e.g., Int, Bool OR has filled type parameters (Maybe Char)
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List type takes a parameter, returns concrete type
[Int] is an example
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Play with it
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*Main&gt; Just &quot;Haha&quot;
Just &quot;Haha&quot;
*Main&gt; Just 84
Just 84
*Main&gt; :t Just &quot;Haha&quot;
Just &quot;Haha&quot; :: Maybe [Char]
*Main&gt; :t Just 84
Just 84 :: Num a =&gt; Maybe a
*Main&gt; :t Nothing
Nothing :: Maybe a
*Main&gt; Just 10 :: Maybe Double
Just 10.0
Type class \= Java class
In Java, we use a class as a blueprint to create objects
 In Haskell, you use type classes to make a data type, then
think about how it can act
 We do this with deriving
 If types of all fields are part of a type class, then our new
type can be part of a type class
data Person = Person { name :: String, age :: Int }
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deriving (Eq, Show)
Example
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*Shapes&gt; let frodo = Person {name = &quot;Frodo Baggins&quot;, age = 43}
*Shapes&gt; let bilbo = Person {name = &quot;Bilbo Baggins&quot;, age = 100}
*Shapes&gt; bilbo
Person {name = &quot;Bilbo Baggins&quot;, age = 100}
*Shapes&gt; bilbo == frodo
False
*Shapes&gt; let imposter = Person {name = &quot;Frodo Baggins&quot;, age =
43}
*Shapes&gt; frodo == imposter
True
Enum example
data Day = Monday | Tuesday | Wednesday | Thursday | Friday |
Saturday | Sunday
deriving (Eq, Show, Ord, Read, Bounded, Enum)
*Chap7&gt; Wednesday
*Chap7&gt; minBound :: Day
Wednesday
Monday
*Chap7&gt; show Wednesday
*Chap7&gt; maxBound :: Day
&quot;Wednesday&quot;
Sunday
*Chap7&gt; read &quot;Saturday&quot; :: Day
*Chap7&gt; let weekend = [Friday .. Sunday]
Saturday
(note space before ..)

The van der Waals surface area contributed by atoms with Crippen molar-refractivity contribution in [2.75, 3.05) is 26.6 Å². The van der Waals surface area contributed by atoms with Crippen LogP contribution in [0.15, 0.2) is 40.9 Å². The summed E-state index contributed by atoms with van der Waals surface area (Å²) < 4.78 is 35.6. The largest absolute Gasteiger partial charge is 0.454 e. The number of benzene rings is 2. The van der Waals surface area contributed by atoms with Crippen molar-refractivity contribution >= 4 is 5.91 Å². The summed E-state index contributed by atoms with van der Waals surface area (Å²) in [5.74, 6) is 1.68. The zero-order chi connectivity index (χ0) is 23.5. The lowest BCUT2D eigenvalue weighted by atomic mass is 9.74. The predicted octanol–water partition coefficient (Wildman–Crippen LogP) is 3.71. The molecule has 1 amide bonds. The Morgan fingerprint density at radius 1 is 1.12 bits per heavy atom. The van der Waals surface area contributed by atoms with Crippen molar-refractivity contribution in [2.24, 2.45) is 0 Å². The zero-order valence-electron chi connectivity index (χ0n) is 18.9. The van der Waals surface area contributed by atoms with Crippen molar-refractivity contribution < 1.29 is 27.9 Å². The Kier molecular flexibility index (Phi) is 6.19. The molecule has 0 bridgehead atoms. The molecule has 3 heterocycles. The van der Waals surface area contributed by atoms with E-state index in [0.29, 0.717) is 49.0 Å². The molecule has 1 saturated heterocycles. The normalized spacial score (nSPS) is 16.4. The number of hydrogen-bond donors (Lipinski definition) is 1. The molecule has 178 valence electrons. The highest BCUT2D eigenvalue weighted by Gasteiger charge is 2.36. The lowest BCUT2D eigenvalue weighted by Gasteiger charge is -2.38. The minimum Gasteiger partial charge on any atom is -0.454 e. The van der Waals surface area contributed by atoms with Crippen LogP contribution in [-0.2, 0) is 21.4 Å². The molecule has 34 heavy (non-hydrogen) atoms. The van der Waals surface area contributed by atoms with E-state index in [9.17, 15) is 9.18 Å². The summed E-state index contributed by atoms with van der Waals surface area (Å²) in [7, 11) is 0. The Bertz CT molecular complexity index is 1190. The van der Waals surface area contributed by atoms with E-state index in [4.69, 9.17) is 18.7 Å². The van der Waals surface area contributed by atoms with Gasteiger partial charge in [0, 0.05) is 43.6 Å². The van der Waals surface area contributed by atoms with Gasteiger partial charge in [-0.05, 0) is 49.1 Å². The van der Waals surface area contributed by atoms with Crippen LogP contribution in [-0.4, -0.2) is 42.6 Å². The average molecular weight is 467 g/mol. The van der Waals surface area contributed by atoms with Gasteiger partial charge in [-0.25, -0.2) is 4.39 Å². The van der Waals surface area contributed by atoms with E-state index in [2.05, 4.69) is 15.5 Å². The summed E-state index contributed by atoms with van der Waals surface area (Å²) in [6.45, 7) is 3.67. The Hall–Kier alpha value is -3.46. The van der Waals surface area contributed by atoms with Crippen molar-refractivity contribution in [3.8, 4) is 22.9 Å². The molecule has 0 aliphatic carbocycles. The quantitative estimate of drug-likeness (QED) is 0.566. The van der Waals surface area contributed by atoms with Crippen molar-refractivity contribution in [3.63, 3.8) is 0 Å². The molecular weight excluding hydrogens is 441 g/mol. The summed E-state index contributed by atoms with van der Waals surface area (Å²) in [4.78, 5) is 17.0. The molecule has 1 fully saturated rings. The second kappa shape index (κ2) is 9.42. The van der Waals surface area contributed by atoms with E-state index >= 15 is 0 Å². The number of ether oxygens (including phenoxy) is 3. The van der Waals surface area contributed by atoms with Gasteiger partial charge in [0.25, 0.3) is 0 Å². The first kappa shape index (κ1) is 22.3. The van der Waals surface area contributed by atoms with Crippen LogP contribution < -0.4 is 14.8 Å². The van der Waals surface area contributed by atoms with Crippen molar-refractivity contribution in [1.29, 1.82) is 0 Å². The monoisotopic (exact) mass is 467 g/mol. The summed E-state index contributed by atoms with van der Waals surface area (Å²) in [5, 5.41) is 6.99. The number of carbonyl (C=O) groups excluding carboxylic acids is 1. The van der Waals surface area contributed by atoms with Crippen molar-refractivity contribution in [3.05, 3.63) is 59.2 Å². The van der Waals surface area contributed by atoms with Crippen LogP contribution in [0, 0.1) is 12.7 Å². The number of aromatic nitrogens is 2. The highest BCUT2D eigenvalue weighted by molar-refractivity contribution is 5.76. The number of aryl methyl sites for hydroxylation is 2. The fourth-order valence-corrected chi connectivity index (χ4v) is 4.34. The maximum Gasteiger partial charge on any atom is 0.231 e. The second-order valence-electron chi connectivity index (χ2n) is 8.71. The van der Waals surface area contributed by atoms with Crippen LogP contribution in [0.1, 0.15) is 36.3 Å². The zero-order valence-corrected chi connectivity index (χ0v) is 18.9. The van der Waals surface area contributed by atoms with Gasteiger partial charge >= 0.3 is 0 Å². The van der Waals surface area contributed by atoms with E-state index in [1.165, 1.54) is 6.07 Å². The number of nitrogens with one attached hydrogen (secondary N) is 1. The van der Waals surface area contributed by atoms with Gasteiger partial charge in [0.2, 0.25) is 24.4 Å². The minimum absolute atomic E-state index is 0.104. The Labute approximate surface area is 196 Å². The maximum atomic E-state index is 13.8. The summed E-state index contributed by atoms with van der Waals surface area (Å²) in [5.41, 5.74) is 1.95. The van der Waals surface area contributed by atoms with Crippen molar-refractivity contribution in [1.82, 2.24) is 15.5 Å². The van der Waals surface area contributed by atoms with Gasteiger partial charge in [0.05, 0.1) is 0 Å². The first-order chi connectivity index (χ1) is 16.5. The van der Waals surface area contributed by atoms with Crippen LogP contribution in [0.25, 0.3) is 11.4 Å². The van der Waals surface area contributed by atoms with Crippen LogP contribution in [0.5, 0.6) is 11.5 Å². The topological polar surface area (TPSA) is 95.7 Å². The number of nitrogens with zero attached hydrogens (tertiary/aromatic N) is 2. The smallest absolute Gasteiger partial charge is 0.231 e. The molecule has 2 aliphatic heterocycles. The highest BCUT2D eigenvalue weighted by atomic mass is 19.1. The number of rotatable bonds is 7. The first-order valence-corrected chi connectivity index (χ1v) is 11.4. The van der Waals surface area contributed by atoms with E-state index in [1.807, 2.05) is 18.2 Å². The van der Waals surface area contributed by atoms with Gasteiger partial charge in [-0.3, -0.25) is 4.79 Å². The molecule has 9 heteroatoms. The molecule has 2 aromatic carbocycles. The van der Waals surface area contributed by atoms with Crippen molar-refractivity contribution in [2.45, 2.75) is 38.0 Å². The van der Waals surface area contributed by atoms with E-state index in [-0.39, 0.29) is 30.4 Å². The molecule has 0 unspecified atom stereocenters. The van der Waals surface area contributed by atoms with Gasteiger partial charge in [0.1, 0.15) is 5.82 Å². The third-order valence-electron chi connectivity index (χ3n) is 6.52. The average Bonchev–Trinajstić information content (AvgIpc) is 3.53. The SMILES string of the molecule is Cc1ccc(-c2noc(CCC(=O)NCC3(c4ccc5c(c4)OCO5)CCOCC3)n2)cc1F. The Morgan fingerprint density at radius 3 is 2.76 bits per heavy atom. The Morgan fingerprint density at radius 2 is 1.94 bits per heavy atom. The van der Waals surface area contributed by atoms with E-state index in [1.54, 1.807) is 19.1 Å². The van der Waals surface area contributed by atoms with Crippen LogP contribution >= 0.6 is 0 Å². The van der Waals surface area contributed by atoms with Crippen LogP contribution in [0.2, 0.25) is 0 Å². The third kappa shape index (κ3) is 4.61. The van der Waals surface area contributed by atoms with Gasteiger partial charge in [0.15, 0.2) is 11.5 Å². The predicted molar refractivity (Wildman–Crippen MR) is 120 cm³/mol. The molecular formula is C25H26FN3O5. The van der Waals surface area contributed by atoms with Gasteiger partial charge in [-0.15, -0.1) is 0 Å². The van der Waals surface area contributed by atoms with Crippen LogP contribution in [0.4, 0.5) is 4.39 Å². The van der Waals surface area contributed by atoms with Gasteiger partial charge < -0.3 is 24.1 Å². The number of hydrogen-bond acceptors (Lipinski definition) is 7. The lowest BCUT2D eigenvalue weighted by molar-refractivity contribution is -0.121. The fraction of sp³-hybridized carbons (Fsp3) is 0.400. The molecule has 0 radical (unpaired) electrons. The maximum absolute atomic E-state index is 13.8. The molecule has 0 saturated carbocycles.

*Chap7&gt; Saturday == Sunday
*Chap7&gt; weekend
False
[Friday,Saturday,Sunday]
*Chap7&gt; Monday `compare` Wednesday
LT
*Chap7&gt; Saturday &gt; Friday
True
Type Synonyms
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[Char] and String are type synonyms
type PhoneNumber = String
type Name = String
type PhoneBook = [(Name, PhoneNumber)]
inPhoneBook :: Name -&gt; PhoneNumber -&gt;
PhoneBook -&gt; Bool
inPhoneBook name pnumber pbook =
(name, pnumber) `elem` pbook
Not covered: parameterized type synonyms
Could be Either
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Use to encapsulate a value of one type or another
Is defined as:
data Either a b = Left a | Right b deriving (Eq, Ord, Read, Show)
*Chap7&gt; Right 20
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Right 20
*Chap7&gt; Left &quot;Whoa&quot;
Left &quot;Whoa&quot;
*Chap7&gt; :t Right 'a'
Right 'a' :: Either a Char
*Chap7&gt; :t Left True
Left True :: Either Bool b
Either with try
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The try functions
try :: Exception e =&gt; IO a -&gt; IO (Either e a)Source
Similar to catch, but returns an Either result which
is (Right a) if no exception of type e was raised,
or (Left ex) if an exception of type e was raised and its
value is ex. If any other type of exception is raised than it
will be propogated up to the next enclosing exception
handler.
try a = catch (Right `liftM` a) (return . Left)
Usage
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Maybe can be used if function might return a result or fail
Either can be used if there are multiple possible results
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You’ll explore this more in the homework
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Type Classes 102
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Type classes are sort of like interfaces: they define
behavior
Types that can behave that way are made instances (just
means they can use the functions associated with that
type class)
class Eq a where
(==) :: a -&gt; a -&gt; Bool
(/=) :: a -&gt; a -&gt; Bool
x == y = not (x /= y)
x /= y = not (x == y)
note the mutual recursion… only need to
implement one!
Using a type class
data TrafficLight = Red | Yellow | Green
instance Eq TrafficLight where
Red == Red = True
Green == Green = True
Yellow == Yellow = True
_ == _ = False
instance Show TrafficLight where
show Red = &quot;Red Light&quot;
show Green = &quot;Green Light&quot;
show Yellow = &quot;Yellow Light&quot;
Using the Traffic Light
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*Chap7&gt; Red
Red Light
*Chap7&gt; Red
Red Light
*Chap7&gt; Red == Red
True
*Chap7&gt; Red == Green
False
*Chap7&gt; Red `elem` [Red, Green,Yellow]
True
```